Love, with a small, fatalistic sigh
went to the ovens. Please don’t bother to cry.
You could have saved her, but you were all *******
complaining about the Jews to Reichmeister Grupp.

Scratch that. You were born after World War II.
You had something more important to do:
while the children of the Nakba were perishing in Gaza
with the complicity of your government, you had a noble cause (a
religious tract against homosexual marriage
and various things gods and evangelists disparage.)

Jesus will grok you? Ah, yes, I’m quite sure
that your intentions were good and ineluctably pure.
After all, what the hell does he care about Palestinians?
Certainly, Christians were right about serfs, slaves and Indians.
Scratch that. You’re one of the Devil’s minions.



Second Sight
by Michael R. Burch

I never touched you—
that was my mistake.

Deep within,
I still feel the ache.

Can an unformed thing
eternally break?

Now, from a great distance,
I see you again

not as you are now,
but as you were then—

eternally present
and Sovereign.



The Shrinking Season
by Michael R. Burch

With every wearying year
the weight of the winter grows
and while the schoolgirl outgrows
her clothes,
the widow disappears
in hers.

Published by Angle and Poem Today



Annual
by Michael R. Burch

Silence
steals upon a house
where one sits alone
in the shadow of the itinerant letterbox,
watching the disconnected telephone
collecting dust ...

hearing the desiccate whispers of voices’
dry flutters,—
moths’ wings
brittle as cellophane ...

Curled here,
reading the yellowing volumes of loss
by the front porch light
in the groaning swing . . .
through thin adhesive gloss
I caress your face.

Published by The HyperTexts


Sea Dreams
by Michael R. Burch

I.
In timeless days
I've crossed the waves
of seaways seldom seen.
By the last low light of evening
the breakers that careen
then dive back to the deep
have rocked my ship to sleep,
and so I've known the peace
of a soul at last at ease
there where Time's waters run
in concert with the sun.

With restless waves
I've watched the days’
slow movements, as they hum
their antediluvian songs.
Sometimes I've sung along,
my voice as soft and low
as the sea's, while evening slowed
to waver at the dim
mysterious moonlit rim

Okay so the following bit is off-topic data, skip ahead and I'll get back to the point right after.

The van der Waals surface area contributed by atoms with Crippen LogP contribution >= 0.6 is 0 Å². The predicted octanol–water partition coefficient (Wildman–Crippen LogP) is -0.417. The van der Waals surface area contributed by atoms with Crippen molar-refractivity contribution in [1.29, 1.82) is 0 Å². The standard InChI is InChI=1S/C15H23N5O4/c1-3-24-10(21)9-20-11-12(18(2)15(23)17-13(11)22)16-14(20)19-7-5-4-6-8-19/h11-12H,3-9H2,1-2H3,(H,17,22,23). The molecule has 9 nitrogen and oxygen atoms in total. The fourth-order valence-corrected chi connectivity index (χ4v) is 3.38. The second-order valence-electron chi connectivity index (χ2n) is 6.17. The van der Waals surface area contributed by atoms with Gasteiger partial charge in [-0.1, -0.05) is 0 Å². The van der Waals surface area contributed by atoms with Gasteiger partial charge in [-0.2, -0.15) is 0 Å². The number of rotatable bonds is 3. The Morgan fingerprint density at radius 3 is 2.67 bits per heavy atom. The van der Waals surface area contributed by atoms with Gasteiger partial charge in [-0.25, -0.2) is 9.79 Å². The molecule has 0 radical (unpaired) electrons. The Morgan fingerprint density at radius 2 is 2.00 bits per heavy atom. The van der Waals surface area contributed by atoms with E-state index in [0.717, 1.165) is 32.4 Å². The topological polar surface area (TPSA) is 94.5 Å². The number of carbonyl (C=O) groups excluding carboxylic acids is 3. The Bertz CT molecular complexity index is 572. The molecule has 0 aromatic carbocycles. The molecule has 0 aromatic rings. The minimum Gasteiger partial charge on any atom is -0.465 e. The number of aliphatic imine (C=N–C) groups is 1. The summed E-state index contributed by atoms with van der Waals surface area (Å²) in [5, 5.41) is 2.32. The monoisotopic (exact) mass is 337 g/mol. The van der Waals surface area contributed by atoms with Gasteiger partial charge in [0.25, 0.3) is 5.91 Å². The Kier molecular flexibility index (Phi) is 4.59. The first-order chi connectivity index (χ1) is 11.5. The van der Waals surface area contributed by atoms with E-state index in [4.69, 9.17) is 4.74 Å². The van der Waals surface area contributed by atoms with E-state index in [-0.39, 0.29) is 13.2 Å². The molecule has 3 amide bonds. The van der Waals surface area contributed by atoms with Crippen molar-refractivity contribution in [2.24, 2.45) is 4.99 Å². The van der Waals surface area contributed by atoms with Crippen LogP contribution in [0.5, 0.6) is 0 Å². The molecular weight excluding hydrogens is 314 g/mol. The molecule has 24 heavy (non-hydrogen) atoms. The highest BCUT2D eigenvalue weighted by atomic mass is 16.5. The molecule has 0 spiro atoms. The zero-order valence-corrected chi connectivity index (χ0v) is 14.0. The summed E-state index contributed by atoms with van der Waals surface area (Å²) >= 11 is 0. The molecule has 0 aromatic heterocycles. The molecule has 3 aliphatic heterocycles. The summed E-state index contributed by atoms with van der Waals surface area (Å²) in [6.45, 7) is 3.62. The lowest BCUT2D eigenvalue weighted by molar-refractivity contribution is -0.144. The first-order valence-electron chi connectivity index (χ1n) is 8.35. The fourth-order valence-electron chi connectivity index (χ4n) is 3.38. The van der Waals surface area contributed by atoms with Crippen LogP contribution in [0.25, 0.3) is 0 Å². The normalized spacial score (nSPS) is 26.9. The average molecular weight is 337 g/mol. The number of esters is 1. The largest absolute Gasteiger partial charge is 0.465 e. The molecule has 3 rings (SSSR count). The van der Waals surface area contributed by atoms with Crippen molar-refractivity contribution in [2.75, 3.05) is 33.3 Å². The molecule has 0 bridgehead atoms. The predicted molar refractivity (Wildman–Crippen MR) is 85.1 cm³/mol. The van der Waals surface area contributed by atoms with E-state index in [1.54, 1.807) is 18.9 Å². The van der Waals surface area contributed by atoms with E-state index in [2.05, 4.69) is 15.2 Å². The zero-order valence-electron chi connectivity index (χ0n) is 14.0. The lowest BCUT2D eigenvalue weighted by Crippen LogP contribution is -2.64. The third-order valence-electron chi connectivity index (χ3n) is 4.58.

of dreams no man has known.

In thoughtless flight,
I've scaled the heights
and soared a scudding breeze
over endless arcing seas
of waves ten miles high.
I've sheared the sable skies
on wings as soft as sighs
and stormed the sun-pricked pitch
of sunset’s scarlet-stitched,
ebullient dark demise.

I've climbed the sun-cleft clouds
ten thousand leagues or more
above the windswept shores
of seas no man has sailed
— great seas as grand as hell's,
shores littered with the shells
of men's "immortal" souls —
and I've warred with dark sea-holes
whose open mouths implored
their depths to be explored.

And I've grown and grown and grown
till I thought myself the king
of every silver thing . . .

But sometimes late at night
when the sorrowing wavelets sing
sad songs of other times,
I taste the windborne rime
of a well-remembered day
on the whipping ocean spray,
and I bow my head to pray . . .

II.
It's been a long, hard day;
sometimes I think I work too hard.
Tonight I'd like to take a walk
down by the sea —
down by those salty waves
brined with the scent of Infinity,
down by that rocky shore,
down by those cliffs that I used to climb
when the wind was **** with a taste of lime
and every dream was a sailor's dream.

Then small waves broke light,
all frothy and white,
over the reefs in the ramblings of night,
and the pounding sea
—a mariner’s dream—
was bound to stir a boy's delight
to such a pitch
that he couldn't desist,
but was bound to splash through the surf in the light
of ten thousand stars, all shining so bright.

Christ, those nights were fine,
like a well-aged wine,
yet more scalding than fire
with the marrow’s desire.

Then desire was a fire
burning wildly within my bones,
fiercer by far than the frantic foam . . .
and every wish was a moan.
Oh, for those days to come again!
Oh, for a sea and sailing men!
Oh, for a little time!

It's almost nine
and I must be back home by ten,
and then . . . what then?

I have less than an hour to stroll this beach,
less than an hour old dreams to reach . . .
And then, what then?

Tonight I'd like to play old games—
games that I used to play
with the somber, sinking waves.
When their wraithlike fists would reach for me,
I'd dance between them gleefully,
mocking their witless craze
—their eager, unchecked craze—
to batter me to death
with spray as light as breath.

Oh, tonight I'd like to sing old songs—
songs of the haunting moon
drawing the tides away,
songs of those sultry days
when the sun beat down
till it cracked the ground
and the sea gulls screamed
in their agony
to touch the cooling clouds.
The distant cooling clouds.

Then the sun shone bright
with a different light
over different lands,
and I was always a pirate in flight.

Oh, tonight I'd like to dream old dreams,
if only for a while,
and walk perhaps a mile
along this windswept shore,